• ShipPlotter Uploader vsn 2.6.

Radios suitable for ShipPlotter

There are a number of dedicated AIS receivers that deliver data that ShipPlotter can accept.

The following list of dedicated AIS receivers is by no means exhaustive.

  • Special purpose AIS receiver/decoder
    NASA Marine produce an inexpensive AIS Engine which is a dedicated receiver/decoder that provides a serial output that can be connected directly to a serial port on a PC running ShipPlotter. It requires a separate 12 v power supply.

In addition to those, many VHF scanner receivers provide a discriminator output that can be connected to the PC Line-In and decoded by ShipPlotter. Many receivers that do not offer a discriminator output can be modified to yield a suitable signal output by following the instructions on Rene's valuable web site.

ShipPlotter change log

Version changes in ShipPlotter are to be found here.

  • Version changes.

First Disclaimer

There are considerable variations in the legislation concerning radio reception in the different administrations around the world. It is your responsibility to determine whether or not your local administration permits the reception of AIS messages from ships. It is specifically forbidden to use ShipPlotter for any illegal purpose whatsoever. The existence and the availability of ShipPlotter is not to be construed as an incitement to commit any unlawful act. It is for use only in those states and regions where such use is permitted.

Second Disclaimer

If you carry ShipPlotter on board any vessel you must understand that, while ShipPlottermay provide you with some potentially useful information about some of the ships in your vicinity, COAA does not make any warranties whatsoever that ShipPlotter is fit or appropriate for any application, including but not limited to, applications where the safety of life is at stake. On the contrary, your primary means of navigation, collision avoidance and seamanship in general must place no reliance whatsoever on ShipPlotter or any of the data that it generates. Not all vessels carry AIS equipment; not all vessels that carry it can be relied upon to have it operational; the radio receiver to which ShipPlotter is connected may not be delivering all messages in a decodable form; ShipPlotter may not decode messages correctly; ShipPlotter code is reliability tested to an extent that is adequate for entertainment and educational use but is neither warranted nor tested for any operational use.

Contact us: [email protected]

These advanced steps are primarily for system administrators and others who are familiar with the command line. You don't need a bootable installer to upgrade macOS or reinstall macOS, but it can be useful when you want to install on multiple computers without downloading the installer each time.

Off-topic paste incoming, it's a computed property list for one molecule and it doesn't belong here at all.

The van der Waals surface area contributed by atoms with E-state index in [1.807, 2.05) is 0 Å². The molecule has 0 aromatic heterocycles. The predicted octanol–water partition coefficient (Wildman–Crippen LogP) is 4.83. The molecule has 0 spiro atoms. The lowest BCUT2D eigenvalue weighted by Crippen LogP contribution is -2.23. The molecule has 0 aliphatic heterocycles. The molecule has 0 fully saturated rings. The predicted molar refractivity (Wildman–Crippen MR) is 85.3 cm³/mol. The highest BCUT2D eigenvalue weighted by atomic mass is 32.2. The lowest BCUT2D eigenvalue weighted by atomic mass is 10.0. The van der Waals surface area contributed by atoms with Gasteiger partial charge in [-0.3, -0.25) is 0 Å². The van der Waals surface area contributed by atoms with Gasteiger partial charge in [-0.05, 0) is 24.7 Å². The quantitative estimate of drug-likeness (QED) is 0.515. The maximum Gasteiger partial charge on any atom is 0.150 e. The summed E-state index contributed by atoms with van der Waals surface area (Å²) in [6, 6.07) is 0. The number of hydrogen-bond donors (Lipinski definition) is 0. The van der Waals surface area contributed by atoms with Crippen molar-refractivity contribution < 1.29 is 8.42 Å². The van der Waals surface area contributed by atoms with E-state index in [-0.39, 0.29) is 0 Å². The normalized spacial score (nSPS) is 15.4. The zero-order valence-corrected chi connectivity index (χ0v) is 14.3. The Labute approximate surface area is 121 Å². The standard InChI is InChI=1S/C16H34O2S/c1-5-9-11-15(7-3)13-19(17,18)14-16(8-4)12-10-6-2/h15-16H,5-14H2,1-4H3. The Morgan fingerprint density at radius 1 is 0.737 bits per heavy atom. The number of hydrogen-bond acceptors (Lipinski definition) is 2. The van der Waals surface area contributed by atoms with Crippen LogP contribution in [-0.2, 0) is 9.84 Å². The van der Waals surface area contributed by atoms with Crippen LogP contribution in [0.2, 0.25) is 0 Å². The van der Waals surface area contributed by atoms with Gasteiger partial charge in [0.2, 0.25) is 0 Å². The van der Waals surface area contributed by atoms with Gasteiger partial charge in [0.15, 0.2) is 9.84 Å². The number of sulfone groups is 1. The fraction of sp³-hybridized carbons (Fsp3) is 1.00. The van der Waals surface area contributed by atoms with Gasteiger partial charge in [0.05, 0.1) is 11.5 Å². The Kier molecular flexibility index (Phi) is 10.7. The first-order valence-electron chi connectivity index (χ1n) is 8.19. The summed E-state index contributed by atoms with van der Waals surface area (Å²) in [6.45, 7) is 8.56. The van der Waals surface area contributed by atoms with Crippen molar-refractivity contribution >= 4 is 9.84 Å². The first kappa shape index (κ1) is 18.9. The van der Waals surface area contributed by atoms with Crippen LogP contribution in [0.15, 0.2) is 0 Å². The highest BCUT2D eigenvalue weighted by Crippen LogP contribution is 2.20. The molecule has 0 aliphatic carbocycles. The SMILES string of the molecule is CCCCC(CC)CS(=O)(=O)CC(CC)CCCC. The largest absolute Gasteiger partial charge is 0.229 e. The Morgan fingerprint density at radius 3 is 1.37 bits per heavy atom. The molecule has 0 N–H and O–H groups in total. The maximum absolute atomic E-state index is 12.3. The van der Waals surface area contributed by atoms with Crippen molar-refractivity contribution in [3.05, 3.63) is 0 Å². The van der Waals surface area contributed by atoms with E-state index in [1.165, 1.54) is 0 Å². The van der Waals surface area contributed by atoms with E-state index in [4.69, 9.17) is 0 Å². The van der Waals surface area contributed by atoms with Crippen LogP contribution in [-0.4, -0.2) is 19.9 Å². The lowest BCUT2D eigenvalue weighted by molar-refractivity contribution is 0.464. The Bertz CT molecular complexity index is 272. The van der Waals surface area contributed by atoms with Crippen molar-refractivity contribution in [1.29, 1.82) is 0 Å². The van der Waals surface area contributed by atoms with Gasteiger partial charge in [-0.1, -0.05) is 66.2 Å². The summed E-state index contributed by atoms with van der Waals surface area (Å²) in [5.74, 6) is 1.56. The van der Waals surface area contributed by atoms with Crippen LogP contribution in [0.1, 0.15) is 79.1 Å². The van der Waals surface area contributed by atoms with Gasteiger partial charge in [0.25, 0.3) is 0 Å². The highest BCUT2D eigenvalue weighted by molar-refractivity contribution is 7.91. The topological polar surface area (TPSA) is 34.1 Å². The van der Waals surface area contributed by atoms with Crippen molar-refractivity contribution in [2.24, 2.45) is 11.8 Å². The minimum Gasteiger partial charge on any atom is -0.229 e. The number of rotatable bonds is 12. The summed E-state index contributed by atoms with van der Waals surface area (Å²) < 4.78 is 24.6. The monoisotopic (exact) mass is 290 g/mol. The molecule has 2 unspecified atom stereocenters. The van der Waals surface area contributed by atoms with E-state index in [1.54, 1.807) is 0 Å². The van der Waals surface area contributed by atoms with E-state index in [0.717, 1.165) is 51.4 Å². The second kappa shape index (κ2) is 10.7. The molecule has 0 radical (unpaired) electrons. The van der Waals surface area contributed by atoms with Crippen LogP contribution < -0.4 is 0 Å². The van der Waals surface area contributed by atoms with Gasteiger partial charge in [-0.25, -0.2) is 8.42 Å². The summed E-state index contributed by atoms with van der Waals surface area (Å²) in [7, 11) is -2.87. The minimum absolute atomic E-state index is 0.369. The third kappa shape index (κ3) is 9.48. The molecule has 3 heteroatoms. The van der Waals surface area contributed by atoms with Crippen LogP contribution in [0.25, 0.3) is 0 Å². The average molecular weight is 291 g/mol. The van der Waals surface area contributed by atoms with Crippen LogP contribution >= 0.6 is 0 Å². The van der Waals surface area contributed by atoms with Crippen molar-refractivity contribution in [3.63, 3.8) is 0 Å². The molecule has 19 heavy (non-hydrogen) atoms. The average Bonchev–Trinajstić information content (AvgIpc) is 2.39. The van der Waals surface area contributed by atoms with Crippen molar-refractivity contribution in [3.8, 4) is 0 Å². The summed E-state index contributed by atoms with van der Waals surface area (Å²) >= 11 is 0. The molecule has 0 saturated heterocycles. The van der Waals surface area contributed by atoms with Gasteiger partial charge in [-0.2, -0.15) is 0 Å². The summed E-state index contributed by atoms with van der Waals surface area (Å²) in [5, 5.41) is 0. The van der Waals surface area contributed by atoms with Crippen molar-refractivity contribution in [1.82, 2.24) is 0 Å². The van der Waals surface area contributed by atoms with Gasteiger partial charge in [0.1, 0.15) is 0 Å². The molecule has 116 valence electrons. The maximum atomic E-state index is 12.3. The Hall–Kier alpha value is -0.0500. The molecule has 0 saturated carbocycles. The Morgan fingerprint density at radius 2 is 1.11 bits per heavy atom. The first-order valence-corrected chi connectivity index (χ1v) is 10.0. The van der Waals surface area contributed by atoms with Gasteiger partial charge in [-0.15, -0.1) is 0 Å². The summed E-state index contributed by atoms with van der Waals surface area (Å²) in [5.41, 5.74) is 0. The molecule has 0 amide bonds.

Download macOS

Find the appropriate download link in the upgrade instructions for each macOS version:

macOS Catalina, macOS Mojave, ormacOS High Sierra
Installers for each of these macOS versions download directly to your Applications folder as an app named Install macOS Catalina, Install macOS Mojave, or Install macOS High Sierra. If the installer opens after downloading, quit it without continuing installation. Important: To get the correct installer, download from a Mac that is using macOS Sierra 10.12.5 or later, or El Capitan 10.11.6. Enterprise administrators, please download from Apple, not a locally hosted software-update server.

OS X El Capitan
El Capitan downloads as a disk image. On a Mac that is compatible with El Capitan, open the disk image and run the installer within, named InstallMacOSX.pkg. It installs an app named Install OS X El Capitan into your Applications folder. You will create the bootable installer from this app, not from the disk image or .pkg installer.

Use the 'createinstallmedia' command in Terminal

  1. Connect the USB flash drive or other volume that you're using for the bootable installer. Make sure that it has at least 12GB of available storage and is formatted as Mac OS Extended.
  2. Open Terminal, which is in the Utilities folder of your Applications folder.
  3. Type or paste one of the following commands in Terminal. These assume that the installer is still in your Applications folder, and MyVolume is the name of the USB flash drive or other volume you're using. If it has a different name, replace MyVolume in these commands with the name of your volume.

    High Sierra:*
    El Capitan:
  4. Press Return after typing the command.
  5. When prompted, type your administrator password and press Return again. Terminal doesn't show any characters as you type your password.
  6. When prompted, type Y to confirm that you want to erase the volume, then press Return. Terminal shows the progress as the bootable installer is created.
  7. When Terminal says that it's done, the volume will have the same name as the installer you downloaded, such as Install macOS Catalina. You can now quit Terminal and eject the volume.

* If your Mac is using macOS Sierra or earlier, include the --applicationpath argument, similar to the way this argument is used in the command for El Capitan.

Use the bootable installer

After creating the bootable installer, follow these steps to use it:

  1. Plug the bootable installer into a compatible Mac.
  2. Use Startup Manager or Startup Disk preferences to select the bootable installer as the startup disk, then start up from it. Your Mac will start up to macOS Recovery.
    Learn about selecting a startup disk, including what to do if your Mac doesn't start up from it.
  3. Choose your language, if prompted.
  4. A bootable installer doesn't download macOS from the Internet, but it does require the Internet to get information specific to your Mac model, such as firmware updates. If you need to connect to a Wi-Fi network, use the Wi-Fi menu in the menu bar.
  5. Select Install macOS (or Install OS X) from the Utilities window, then click Continue and follow the onscreen instructions.

Learn more

For more information about the createinstallmedia command and the arguments that you can use with it, make sure that the macOS installer is in your Applications folder, then enter this path in Terminal:



High Sierra:

El Capitan: